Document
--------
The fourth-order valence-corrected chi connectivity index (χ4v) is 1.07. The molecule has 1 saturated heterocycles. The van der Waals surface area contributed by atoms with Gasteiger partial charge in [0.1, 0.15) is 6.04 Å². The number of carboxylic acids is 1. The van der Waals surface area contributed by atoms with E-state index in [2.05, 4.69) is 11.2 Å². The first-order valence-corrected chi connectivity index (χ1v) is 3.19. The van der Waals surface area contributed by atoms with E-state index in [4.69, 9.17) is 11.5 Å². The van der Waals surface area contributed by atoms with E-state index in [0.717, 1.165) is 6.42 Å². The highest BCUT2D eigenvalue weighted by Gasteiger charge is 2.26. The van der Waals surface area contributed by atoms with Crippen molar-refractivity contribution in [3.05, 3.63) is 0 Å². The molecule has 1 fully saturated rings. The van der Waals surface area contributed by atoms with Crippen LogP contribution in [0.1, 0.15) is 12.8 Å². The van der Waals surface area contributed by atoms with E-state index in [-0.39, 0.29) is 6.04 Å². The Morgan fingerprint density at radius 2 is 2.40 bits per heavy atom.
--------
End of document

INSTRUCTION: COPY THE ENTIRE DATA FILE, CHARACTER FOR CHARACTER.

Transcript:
The fourth-order valence-corrected chi connectivity index (χ4v) is 1.07. The molecule has 1 saturated heterocycles. The van der Waals surface area contributed by atoms with Gasteiger partial charge in [0.1, 0.15) is 6.04 Å². The number of carboxylic acids is 1. The van der Waals surface area contributed by atoms with E-state index in [2.05, 4.69) is 11.2 Å². The first-order valence-corrected chi connectivity index (χ1v) is 3.19. The van der Waals surface area contributed by atoms with E-state index in [4.69, 9.17) is 11.5 Å². The van der Waals surface area contributed by atoms with E-state index in [0.717, 1.165) is 6.42 Å². The highest BCUT2D eigenvalue weighted by Gasteiger charge is 2.26. The van der Waals surface area contributed by atoms with Crippen molar-refractivity contribution in [3.05, 3.63) is 0 Å². The molecule has 1 fully saturated rings. The van der Waals surface area contributed by atoms with Crippen LogP contribution in [0.1, 0.15) is 12.8 Å². The van der Waals surface area contributed by atoms with E-state index in [-0.39, 0.29) is 6.04 Å². The Morgan fingerprint density at radius 2 is 2.40 bits per heavy atom.